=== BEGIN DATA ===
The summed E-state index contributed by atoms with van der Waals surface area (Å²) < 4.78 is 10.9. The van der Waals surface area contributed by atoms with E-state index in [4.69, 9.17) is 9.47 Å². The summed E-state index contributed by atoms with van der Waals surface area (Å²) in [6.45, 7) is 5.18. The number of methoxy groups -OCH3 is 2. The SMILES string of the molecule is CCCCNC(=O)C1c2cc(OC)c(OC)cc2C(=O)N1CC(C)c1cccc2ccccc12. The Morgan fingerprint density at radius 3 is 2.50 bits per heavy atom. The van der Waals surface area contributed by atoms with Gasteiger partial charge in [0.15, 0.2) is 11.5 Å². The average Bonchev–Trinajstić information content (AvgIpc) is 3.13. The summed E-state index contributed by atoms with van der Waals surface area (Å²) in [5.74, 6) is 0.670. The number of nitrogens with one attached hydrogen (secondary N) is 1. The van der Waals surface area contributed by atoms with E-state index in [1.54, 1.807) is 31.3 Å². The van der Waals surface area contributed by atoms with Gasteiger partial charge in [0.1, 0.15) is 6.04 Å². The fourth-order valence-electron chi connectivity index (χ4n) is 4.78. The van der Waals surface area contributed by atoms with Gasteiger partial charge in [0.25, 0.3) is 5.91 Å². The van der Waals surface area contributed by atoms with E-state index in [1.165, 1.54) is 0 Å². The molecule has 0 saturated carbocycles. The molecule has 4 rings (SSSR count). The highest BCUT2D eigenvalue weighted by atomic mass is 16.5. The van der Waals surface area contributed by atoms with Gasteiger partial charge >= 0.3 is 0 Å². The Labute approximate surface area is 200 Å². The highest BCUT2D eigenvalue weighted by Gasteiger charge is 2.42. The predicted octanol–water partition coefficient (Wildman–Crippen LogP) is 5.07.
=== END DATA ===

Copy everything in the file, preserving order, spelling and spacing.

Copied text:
The summed E-state index contributed by atoms with van der Waals surface area (Å²) < 4.78 is 10.9. The van der Waals surface area contributed by atoms with E-state index in [4.69, 9.17) is 9.47 Å². The summed E-state index contributed by atoms with van der Waals surface area (Å²) in [6.45, 7) is 5.18. The number of methoxy groups -OCH3 is 2. The SMILES string of the molecule is CCCCNC(=O)C1c2cc(OC)c(OC)cc2C(=O)N1CC(C)c1cccc2ccccc12. The Morgan fingerprint density at radius 3 is 2.50 bits per heavy atom. The van der Waals surface area contributed by atoms with Gasteiger partial charge in [0.15, 0.2) is 11.5 Å². The average Bonchev–Trinajstić information content (AvgIpc) is 3.13. The summed E-state index contributed by atoms with van der Waals surface area (Å²) in [5.74, 6) is 0.670. The number of nitrogens with one attached hydrogen (secondary N) is 1. The van der Waals surface area contributed by atoms with E-state index in [1.54, 1.807) is 31.3 Å². The van der Waals surface area contributed by atoms with Gasteiger partial charge in [0.1, 0.15) is 6.04 Å². The fourth-order valence-electron chi connectivity index (χ4n) is 4.78. The van der Waals surface area contributed by atoms with Gasteiger partial charge in [0.25, 0.3) is 5.91 Å². The van der Waals surface area contributed by atoms with E-state index in [1.165, 1.54) is 0 Å². The molecule has 0 saturated carbocycles. The molecule has 4 rings (SSSR count). The highest BCUT2D eigenvalue weighted by atomic mass is 16.5. The van der Waals surface area contributed by atoms with Gasteiger partial charge >= 0.3 is 0 Å². The Labute approximate surface area is 200 Å². The highest BCUT2D eigenvalue weighted by Gasteiger charge is 2.42. The predicted octanol–water partition coefficient (Wildman–Crippen LogP) is 5.07.